A Fine Detail Physicochemical Depositional Model for Devonian Organic-Rich Mudstones: A Petrographic Study of the Hare Indian and Canol Formations, Central Mackenzie Valley, Northwest Territories

  • Author / Creator
    Biddle, Sara
  • The Hare Indian and Canol Formations, making up part of the Horn River Group in the Northwest Territories, primarily consist of organic-rich mudstones deposited during the Middle to Late Devonian. The formations were previously considered to represent marine basin fill accumulated in an oxygen-starved distal shelf setting, evidenced by the organic-rich character, pyrite content, and lack of macro-scale bioturbation. The depositional model, paleo-oxygenation interpretations, and methods of organic carbon preservation presented in this study are in contrast to previous assumptions of the Horn River Group mudstones. The results of this study may be applied to evaluations of other organic rich mudstones to enhance paleo-depositional interpretations. Detailed petrographic, sedimentological, and ichnological analyses were carried out on thin sections taken from several cored Horn River Group intervals. These organic-rich mudstone units contain eight distinct microfacies, representing four main sedimentation processes acting on an interpreted distal shelf setting: (1) pelagic suspension settling, (2) plug-like sediment-gravity flows, (3) surge and surge-like low-density turbidity currents, and (4) debrites. Pelagic suspension-settling dominated in distal, quiet waters out of the reach of persistent storm influence. Debrites, plug-like flows, and low-density turbidite processes represent a continuum, wherein storm influence was the dominant driver in sediment delivery. Several morphologically distinct, microscopic biogenic-sedimentary structures (i.e. ichnofossils) have been identified throughout the mudstone intervals, indicative of sediment pore waters that were at least periodically partially oxygenated. Evaluation of total organic carbon content against bioturbation and microfacies interpretation suggest that persistent anoxia was not the dominant factor in organic carbon preservation, but rather a result of a combination of heightened sedimentation and burial rates and possible amplified rates of primary productivity.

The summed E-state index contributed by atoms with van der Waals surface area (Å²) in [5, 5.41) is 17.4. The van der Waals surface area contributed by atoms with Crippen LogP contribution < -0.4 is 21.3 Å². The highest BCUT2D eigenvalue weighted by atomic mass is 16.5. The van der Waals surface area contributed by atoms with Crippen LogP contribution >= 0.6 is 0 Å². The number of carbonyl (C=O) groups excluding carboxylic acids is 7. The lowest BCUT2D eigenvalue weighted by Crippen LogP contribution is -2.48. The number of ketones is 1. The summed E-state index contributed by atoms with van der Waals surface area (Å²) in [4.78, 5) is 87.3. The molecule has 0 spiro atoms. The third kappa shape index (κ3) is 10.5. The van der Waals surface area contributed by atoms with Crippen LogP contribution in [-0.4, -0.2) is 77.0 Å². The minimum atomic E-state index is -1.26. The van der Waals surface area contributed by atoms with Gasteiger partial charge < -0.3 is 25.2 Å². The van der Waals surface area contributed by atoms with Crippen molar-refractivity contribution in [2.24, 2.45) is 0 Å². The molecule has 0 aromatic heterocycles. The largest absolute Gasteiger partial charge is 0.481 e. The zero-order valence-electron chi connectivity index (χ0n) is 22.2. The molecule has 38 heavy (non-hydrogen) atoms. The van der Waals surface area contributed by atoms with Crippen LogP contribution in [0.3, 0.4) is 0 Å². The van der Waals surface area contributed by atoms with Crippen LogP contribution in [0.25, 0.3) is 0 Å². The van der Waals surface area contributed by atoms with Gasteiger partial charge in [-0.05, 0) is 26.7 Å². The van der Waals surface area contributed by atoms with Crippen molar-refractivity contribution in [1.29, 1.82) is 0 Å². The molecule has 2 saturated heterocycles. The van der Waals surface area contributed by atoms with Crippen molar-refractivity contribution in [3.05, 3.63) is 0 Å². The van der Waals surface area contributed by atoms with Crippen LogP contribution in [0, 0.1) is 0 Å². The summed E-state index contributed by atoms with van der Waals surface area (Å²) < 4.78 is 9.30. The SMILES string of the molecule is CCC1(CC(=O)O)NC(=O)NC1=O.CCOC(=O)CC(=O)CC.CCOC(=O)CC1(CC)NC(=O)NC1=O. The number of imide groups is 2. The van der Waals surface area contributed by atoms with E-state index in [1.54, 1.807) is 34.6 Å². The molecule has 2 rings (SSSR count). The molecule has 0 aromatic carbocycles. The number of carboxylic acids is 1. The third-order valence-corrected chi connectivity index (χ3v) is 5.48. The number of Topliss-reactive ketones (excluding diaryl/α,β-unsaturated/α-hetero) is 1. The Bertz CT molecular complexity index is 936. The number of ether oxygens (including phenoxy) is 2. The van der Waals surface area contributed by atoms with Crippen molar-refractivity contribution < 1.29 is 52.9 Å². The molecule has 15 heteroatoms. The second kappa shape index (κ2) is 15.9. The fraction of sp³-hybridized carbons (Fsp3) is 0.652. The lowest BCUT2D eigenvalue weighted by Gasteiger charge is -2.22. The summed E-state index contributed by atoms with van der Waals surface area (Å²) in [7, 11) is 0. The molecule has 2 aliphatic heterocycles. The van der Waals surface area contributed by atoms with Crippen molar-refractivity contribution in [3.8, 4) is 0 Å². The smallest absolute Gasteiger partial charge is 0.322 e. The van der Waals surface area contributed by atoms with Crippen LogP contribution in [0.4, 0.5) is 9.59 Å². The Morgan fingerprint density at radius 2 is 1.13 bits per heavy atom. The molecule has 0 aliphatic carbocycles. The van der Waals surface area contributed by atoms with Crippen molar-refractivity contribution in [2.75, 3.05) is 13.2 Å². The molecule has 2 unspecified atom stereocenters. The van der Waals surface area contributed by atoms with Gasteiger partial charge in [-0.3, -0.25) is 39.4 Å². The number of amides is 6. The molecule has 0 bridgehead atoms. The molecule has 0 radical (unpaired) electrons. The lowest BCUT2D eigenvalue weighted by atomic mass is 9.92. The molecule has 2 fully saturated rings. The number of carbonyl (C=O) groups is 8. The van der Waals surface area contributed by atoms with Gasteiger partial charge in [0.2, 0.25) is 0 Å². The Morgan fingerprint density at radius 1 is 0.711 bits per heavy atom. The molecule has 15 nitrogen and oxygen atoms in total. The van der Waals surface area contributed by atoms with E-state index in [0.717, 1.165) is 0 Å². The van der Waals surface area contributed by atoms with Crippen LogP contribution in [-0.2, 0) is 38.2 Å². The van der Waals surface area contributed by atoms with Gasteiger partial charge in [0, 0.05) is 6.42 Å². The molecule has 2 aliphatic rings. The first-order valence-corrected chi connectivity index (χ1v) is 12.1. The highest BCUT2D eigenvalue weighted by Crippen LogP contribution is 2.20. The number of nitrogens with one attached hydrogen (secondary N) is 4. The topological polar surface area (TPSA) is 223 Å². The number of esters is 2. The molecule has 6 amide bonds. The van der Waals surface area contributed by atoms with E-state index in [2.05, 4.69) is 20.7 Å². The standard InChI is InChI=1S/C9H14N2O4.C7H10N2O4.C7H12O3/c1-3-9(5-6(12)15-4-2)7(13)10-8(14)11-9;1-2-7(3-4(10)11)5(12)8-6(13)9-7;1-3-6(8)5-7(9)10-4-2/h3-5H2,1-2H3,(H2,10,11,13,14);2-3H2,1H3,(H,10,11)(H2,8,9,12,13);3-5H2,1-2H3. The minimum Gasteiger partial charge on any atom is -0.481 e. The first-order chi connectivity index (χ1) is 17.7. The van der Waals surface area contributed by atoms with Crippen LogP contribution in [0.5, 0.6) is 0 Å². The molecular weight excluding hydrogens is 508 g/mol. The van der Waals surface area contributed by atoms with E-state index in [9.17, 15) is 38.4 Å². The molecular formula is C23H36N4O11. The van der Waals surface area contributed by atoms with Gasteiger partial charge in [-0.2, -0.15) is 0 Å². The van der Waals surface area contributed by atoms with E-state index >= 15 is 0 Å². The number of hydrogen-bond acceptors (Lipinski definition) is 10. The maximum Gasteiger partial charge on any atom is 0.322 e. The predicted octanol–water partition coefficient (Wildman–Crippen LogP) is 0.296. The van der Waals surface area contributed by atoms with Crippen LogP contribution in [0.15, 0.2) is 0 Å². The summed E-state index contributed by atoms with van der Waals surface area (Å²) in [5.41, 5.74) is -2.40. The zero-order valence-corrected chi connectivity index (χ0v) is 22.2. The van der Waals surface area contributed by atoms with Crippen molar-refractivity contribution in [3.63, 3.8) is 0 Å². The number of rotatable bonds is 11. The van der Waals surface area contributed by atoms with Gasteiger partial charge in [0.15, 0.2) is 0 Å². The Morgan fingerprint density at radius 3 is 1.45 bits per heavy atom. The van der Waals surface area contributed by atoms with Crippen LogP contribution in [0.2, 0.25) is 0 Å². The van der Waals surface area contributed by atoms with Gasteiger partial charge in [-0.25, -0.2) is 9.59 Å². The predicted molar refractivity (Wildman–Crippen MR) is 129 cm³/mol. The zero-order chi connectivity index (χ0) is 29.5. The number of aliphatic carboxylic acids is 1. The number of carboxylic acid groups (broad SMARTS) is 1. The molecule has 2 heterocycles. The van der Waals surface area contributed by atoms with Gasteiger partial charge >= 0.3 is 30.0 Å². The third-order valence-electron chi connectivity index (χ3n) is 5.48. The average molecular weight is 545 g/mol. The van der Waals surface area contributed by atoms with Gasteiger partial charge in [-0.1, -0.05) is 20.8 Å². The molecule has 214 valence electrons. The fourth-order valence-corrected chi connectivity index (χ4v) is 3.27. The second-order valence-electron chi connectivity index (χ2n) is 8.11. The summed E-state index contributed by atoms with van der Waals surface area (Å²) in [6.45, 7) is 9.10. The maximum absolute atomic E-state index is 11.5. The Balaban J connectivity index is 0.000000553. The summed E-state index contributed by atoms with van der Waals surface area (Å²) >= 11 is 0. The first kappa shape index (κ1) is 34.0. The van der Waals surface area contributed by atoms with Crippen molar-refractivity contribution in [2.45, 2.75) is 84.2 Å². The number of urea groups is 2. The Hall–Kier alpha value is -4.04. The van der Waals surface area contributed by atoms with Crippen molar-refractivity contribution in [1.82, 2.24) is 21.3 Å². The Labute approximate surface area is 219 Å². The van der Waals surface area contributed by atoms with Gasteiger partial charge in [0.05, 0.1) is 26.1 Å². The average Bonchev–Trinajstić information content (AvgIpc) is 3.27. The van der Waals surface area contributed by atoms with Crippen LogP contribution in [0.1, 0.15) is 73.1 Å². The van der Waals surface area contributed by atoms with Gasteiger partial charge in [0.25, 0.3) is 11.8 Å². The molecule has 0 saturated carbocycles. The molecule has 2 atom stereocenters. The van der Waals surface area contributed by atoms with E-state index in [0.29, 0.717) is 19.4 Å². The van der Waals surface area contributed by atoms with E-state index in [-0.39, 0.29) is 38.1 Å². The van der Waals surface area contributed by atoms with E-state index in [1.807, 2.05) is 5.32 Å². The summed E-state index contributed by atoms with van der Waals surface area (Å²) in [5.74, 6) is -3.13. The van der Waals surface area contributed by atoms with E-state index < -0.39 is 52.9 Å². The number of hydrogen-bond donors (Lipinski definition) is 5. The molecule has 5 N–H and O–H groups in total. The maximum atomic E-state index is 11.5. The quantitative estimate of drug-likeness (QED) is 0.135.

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  • Graduation date
    Fall 2020
  • Type of Item
  • Degree
    Master of Science
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